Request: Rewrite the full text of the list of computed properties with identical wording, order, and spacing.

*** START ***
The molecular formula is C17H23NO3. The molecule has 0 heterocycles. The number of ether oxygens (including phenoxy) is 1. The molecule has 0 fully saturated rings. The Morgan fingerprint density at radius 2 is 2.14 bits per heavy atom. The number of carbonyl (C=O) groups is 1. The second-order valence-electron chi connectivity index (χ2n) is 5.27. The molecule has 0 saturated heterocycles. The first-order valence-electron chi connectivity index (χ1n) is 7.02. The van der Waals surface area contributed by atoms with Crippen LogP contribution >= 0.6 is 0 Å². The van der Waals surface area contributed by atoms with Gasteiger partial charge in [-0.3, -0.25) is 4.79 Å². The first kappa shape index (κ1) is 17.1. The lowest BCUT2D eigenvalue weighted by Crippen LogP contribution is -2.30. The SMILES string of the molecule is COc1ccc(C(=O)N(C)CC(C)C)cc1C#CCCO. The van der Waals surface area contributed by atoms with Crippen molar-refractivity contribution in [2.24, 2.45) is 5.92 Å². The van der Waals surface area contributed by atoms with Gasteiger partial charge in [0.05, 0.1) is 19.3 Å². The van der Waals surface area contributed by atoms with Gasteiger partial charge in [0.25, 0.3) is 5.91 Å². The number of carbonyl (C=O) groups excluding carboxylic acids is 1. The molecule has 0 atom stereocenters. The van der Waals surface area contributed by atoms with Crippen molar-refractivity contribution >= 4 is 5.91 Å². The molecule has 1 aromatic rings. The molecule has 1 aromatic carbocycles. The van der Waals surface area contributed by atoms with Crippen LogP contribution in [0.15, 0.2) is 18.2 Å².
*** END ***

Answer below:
The molecular formula is C17H23NO3. The molecule has 0 heterocycles. The number of ether oxygens (including phenoxy) is 1. The molecule has 0 fully saturated rings. The Morgan fingerprint density at radius 2 is 2.14 bits per heavy atom. The number of carbonyl (C=O) groups is 1. The second-order valence-electron chi connectivity index (χ2n) is 5.27. The molecule has 0 saturated heterocycles. The first-order valence-electron chi connectivity index (χ1n) is 7.02. The van der Waals surface area contributed by atoms with Crippen LogP contribution >= 0.6 is 0 Å². The van der Waals surface area contributed by atoms with Gasteiger partial charge in [-0.3, -0.25) is 4.79 Å². The first kappa shape index (κ1) is 17.1. The lowest BCUT2D eigenvalue weighted by Crippen LogP contribution is -2.30. The SMILES string of the molecule is COc1ccc(C(=O)N(C)CC(C)C)cc1C#CCCO. The van der Waals surface area contributed by atoms with Crippen molar-refractivity contribution in [2.24, 2.45) is 5.92 Å². The van der Waals surface area contributed by atoms with Gasteiger partial charge in [0.05, 0.1) is 19.3 Å². The van der Waals surface area contributed by atoms with Gasteiger partial charge in [0.25, 0.3) is 5.91 Å². The number of carbonyl (C=O) groups excluding carboxylic acids is 1. The molecule has 0 atom stereocenters. The van der Waals surface area contributed by atoms with Crippen molar-refractivity contribution >= 4 is 5.91 Å². The molecule has 1 aromatic rings. The molecule has 1 aromatic carbocycles. The van der Waals surface area contributed by atoms with Crippen LogP contribution in [0.15, 0.2) is 18.2 Å².